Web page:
DOES DISCOURSE HAVE A 'STRUCTURE'? HARRIS'S REVOLUTION IN LINGUISTICS As a freshman back in 1947 I discovered that within the various academic divisions and subdivisions of the University of Pennsylvania there existed a something (it was not a Department, but a piece of the Anthropology Department) called 'Linguistic Analysis'. I was an untalented but enthusiastic student of Greek and a slightly more talented student of German, as well as the son of a translator, so the idea of 'Linguistic Analysis' attracted me, sight unseen, and I signed up for a course. It turned out that 'Linguistic Analysis' was essentially a graduate program - I and another undergraduate called Noam Chomsky were the only two undergraduates who took courses in Linguistic Analysis - and also that it was essentially a one-man show: a professor named Zellig Harris taught all the courses with the aid of graduate Teaching Fellows (and possibly - I am not sure - one Assistant Professor). The technicalities of Linguistic Analysis were formidable, and I never did master them all. But the powerful intellect and personality of Zellig Harris drew me like a lodestone, and, although I majored in Philosophy, I took every course there was to take in Linguistic Analysis from then until my gradua- tion. What 'Linguistics' was like before Zellig Harris is something not many people care to remember today.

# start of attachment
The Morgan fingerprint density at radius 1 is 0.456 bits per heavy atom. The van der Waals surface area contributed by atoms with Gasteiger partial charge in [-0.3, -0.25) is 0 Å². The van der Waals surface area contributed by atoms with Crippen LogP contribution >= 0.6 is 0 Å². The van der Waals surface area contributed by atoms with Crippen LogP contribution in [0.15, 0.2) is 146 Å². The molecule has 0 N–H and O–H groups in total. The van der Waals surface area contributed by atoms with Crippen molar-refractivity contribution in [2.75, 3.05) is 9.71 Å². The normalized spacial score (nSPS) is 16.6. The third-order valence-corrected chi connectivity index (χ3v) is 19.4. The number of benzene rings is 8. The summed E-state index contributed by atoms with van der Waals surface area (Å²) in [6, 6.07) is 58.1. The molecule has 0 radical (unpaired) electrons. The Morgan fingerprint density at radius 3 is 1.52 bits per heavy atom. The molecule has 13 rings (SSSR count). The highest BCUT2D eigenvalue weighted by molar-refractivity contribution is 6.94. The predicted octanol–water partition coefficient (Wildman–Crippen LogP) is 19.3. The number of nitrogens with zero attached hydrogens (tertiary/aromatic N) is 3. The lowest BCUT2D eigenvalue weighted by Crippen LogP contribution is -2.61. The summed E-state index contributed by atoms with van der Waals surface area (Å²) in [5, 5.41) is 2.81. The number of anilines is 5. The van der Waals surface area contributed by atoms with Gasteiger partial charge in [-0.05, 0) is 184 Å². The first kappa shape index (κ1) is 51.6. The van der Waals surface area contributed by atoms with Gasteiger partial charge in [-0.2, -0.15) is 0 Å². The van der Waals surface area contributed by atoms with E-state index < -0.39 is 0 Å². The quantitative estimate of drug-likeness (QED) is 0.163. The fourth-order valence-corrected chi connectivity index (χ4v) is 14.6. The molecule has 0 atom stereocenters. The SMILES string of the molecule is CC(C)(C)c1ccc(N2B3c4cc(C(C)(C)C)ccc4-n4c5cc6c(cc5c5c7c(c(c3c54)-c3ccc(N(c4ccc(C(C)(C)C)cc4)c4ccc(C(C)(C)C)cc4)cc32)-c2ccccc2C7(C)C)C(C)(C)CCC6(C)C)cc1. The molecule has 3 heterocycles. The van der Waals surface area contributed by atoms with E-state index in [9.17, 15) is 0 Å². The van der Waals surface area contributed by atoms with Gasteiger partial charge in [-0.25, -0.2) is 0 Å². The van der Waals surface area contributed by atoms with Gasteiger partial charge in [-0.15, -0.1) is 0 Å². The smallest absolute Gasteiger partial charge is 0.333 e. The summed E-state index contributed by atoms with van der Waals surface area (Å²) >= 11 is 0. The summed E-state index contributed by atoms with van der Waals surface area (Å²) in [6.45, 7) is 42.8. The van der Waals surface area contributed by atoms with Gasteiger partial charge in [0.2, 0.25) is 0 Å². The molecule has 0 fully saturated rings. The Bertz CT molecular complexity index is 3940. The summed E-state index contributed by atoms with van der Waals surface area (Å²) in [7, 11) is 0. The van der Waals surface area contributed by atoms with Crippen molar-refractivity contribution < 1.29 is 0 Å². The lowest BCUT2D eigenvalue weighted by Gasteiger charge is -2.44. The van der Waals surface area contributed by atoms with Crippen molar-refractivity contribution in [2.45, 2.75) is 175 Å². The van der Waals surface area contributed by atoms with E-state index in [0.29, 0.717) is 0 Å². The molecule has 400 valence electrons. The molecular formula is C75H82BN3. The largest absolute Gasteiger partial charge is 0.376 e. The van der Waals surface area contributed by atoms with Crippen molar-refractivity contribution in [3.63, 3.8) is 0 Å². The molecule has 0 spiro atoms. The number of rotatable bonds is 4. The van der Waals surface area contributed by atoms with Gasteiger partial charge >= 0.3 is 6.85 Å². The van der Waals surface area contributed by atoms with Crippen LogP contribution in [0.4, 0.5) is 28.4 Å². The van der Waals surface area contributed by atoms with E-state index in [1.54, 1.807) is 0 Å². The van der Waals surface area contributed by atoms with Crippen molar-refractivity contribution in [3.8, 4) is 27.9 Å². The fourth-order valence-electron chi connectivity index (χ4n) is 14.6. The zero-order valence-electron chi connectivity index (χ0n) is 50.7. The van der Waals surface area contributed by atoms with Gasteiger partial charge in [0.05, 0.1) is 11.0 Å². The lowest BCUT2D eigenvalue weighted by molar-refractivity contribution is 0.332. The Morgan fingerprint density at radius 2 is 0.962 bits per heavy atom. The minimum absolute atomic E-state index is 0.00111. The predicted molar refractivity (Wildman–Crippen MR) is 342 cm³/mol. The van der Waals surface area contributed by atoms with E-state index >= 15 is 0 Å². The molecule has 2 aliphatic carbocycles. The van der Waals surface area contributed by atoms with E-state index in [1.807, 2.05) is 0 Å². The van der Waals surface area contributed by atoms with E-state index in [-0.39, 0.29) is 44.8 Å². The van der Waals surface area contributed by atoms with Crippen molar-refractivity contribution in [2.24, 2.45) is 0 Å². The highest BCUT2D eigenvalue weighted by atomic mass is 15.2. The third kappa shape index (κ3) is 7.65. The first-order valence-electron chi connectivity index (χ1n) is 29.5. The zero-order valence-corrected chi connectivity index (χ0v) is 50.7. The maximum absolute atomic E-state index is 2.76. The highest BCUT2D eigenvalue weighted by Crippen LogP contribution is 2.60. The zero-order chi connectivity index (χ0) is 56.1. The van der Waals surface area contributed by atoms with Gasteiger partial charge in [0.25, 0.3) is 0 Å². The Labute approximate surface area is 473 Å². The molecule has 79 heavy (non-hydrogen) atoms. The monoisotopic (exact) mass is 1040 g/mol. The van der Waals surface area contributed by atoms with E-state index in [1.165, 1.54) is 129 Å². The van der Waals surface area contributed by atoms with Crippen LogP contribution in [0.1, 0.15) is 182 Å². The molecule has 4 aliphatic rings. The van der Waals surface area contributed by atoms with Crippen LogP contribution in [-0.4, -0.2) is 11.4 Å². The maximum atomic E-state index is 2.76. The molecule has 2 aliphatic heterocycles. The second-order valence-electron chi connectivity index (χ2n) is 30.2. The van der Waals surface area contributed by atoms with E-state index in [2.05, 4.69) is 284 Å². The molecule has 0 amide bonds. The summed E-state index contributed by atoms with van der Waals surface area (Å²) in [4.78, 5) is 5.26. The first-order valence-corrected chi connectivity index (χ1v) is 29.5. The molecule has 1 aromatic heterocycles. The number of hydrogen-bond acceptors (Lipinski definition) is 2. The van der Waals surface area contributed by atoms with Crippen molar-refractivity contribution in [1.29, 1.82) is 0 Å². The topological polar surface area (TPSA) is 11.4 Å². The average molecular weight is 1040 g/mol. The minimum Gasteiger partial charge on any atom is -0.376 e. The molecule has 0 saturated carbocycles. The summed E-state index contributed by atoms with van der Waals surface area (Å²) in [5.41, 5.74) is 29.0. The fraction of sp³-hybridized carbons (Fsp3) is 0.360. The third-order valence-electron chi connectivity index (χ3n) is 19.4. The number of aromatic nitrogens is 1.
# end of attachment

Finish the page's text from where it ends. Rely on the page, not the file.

The Form of Information in Science
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